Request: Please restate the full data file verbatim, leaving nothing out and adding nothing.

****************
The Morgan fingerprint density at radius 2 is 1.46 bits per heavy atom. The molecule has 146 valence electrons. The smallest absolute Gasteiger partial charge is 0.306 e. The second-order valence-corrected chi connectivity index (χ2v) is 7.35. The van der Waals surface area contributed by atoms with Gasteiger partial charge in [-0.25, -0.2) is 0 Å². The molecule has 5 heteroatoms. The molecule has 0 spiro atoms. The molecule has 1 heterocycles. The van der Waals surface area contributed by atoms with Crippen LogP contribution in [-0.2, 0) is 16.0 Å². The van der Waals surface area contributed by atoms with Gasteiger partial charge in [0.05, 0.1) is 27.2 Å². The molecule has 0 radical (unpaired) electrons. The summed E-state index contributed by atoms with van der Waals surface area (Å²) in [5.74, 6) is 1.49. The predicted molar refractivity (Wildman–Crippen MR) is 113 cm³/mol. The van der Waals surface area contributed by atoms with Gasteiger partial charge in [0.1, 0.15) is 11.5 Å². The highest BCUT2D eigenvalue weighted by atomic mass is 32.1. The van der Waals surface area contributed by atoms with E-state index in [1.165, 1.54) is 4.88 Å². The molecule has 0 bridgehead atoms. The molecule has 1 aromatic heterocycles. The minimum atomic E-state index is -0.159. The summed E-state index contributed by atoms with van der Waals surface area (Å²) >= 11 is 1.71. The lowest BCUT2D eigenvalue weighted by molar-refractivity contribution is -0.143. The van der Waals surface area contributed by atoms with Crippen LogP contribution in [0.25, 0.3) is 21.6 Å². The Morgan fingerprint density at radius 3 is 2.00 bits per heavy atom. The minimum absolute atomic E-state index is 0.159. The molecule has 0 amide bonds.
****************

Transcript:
The Morgan fingerprint density at radius 2 is 1.46 bits per heavy atom. The molecule has 146 valence electrons. The smallest absolute Gasteiger partial charge is 0.306 e. The second-order valence-corrected chi connectivity index (χ2v) is 7.35. The van der Waals surface area contributed by atoms with Gasteiger partial charge in [-0.25, -0.2) is 0 Å². The molecule has 5 heteroatoms. The molecule has 0 spiro atoms. The molecule has 1 heterocycles. The van der Waals surface area contributed by atoms with Crippen LogP contribution in [-0.2, 0) is 16.0 Å². The van der Waals surface area contributed by atoms with Gasteiger partial charge in [0.05, 0.1) is 27.2 Å². The molecule has 0 radical (unpaired) electrons. The summed E-state index contributed by atoms with van der Waals surface area (Å²) in [5.74, 6) is 1.49. The predicted molar refractivity (Wildman–Crippen MR) is 113 cm³/mol. The van der Waals surface area contributed by atoms with Gasteiger partial charge in [0.1, 0.15) is 11.5 Å². The highest BCUT2D eigenvalue weighted by atomic mass is 32.1. The van der Waals surface area contributed by atoms with E-state index in [1.165, 1.54) is 4.88 Å². The molecule has 0 bridgehead atoms. The molecule has 1 aromatic heterocycles. The minimum atomic E-state index is -0.159. The summed E-state index contributed by atoms with van der Waals surface area (Å²) >= 11 is 1.71. The lowest BCUT2D eigenvalue weighted by molar-refractivity contribution is -0.143. The van der Waals surface area contributed by atoms with Crippen LogP contribution in [0.25, 0.3) is 21.6 Å². The Morgan fingerprint density at radius 3 is 2.00 bits per heavy atom. The minimum absolute atomic E-state index is 0.159. The molecule has 0 amide bonds.